And now on to my offering on the theme of the week: Bell.

The Bell Family
Back in the day, when I was a kid, people who wanted to talk to each other called on the telephone.  You remember (or geez, maybe some of you don’t remember…), you went to that table in the hall, picked up the telephone receiver, dialed the number for your friend, stretched the cord to its limit to go into the hall closet, and chatted until Dad yelled at you to “Get off the phone!” 
A little later, there might have been an extension on the wall in the kitchen, not such a good thing if eavesdropping was a family pastime.  We all learned that if you unscrewed the cover on the speaking end of the receiver and popped out the little thingy inside before letting go of the button to open the line, they couldn’t tell you were listening on the extension.
Then, even later, if you were lucky, you had an extension in your bedroom.  And for many girls, it got even better.  Their parents took the path of least resistance to keep the house phone open just in case (unlikely as it seems) someone actually called to talk to them, and gave their daughters their own line.
If you wanted to make a long distance call, you dialed 0 (on an actual round dial) and a friendly female voice greeted you.  She would make the call for you.  My first job out of high school was to be one of those friendly female voices, sitting on a switchboard with 49 other friendly female voices (this was in Miami; lots of people made long distance calls) wielding those long cords like an expert.
Back in the day, all this was made possible by the Bell Family, known as American Telephone & Telegraph (or AT&T), which consisted of Ma Bell, and her seven Baby Bells.  

The Divorce
And then the day came when, as so many families do, the Bell Family broke up.  Judge Harold Greene, representing Uncle Sam, presided over the divorce and ordered the dissolution of the family.  The Baby Bells were sent out to fend for themselves.   The seven little Bells gave themselves new names and marched boldly (well, OK, some of them staggered) into the future.  And for many of us, service got worse.  The costs got higher.  And you have to buy your own telephone, for heaven’s sake!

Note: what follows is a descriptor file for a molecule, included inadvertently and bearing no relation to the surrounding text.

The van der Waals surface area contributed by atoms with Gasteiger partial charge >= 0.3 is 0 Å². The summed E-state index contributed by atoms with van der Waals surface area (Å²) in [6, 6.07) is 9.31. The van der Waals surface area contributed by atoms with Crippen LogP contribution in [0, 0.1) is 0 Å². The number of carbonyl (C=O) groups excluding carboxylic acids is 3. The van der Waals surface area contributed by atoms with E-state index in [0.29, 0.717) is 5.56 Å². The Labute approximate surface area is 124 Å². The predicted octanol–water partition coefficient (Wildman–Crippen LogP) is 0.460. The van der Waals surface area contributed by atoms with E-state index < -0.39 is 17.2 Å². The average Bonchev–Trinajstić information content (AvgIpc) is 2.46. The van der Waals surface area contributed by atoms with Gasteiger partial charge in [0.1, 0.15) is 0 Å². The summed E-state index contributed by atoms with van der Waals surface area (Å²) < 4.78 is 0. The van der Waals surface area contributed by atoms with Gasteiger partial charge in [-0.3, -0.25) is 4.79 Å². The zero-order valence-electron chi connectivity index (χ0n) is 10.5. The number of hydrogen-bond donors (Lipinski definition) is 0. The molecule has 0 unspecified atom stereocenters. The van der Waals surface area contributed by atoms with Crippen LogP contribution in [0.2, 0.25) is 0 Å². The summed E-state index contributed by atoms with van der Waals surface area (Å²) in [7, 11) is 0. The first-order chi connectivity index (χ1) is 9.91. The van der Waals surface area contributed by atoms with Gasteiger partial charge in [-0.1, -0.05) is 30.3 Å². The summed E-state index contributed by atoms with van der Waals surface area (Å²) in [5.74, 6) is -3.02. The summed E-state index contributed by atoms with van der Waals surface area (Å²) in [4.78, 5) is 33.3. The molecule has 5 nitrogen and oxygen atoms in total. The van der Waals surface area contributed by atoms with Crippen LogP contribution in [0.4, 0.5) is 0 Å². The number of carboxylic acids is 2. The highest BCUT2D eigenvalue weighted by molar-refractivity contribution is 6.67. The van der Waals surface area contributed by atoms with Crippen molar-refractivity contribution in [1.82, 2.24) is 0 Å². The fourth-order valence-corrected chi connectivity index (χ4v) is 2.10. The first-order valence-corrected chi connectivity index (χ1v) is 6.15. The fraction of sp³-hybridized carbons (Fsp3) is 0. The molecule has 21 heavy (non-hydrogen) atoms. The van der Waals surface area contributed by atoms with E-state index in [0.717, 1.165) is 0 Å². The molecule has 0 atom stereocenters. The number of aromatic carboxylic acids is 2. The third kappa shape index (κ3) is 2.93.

One by one, the Bell offspring have been disappearing, gobbled up by the merger monster.  Southwestern Bell, PacTel, and Ameritech were the first to go.  Then BellSouth followed.  Bell Atlantic and NYNEX were next.  And then there were three, one of whom has taken back the old family name, AT&T.
But even these three are mere shadows of their former selves, from back in the day.   One sold off its landline business several years ago.   The others have watched the landline business evaporate as more customers switch to cell phones.  The handwriting seems to be on the wall. 

The Bell Is Silenced
There are probably no teenagers dragging the phone into the hall closet these days.  84% of them have cell phones, according to a leading research company.  (Shockingly, they also say 22% of children aged 6-9 and 60% of “tweens” aged 10-14 own a cell phone.)
The friendly operator has gone the way of the dodo bird.  I’m not sure what happens now if you dial 0.  I can’t test it out because I don’t have a land line.
Sure it’s progress.  But, I don’t know, somehow it’s sad. 
So long, Ma Bell.  I’ll miss you.


Wordless Wednesday

Over My Shoulder

Manhattan from the Brooklyn Bridge


100-Word Challenge: Fortune

This is my submission to Velvet Verbosity's 100-Word Challenge:  Fortune.

And Then, She Smiled

He’d always felt that he was terminally unlucky. 
Popularity eluded him in school.  Neither jock nor nerd, he lived somewhere in the vast nothingness of invisibility.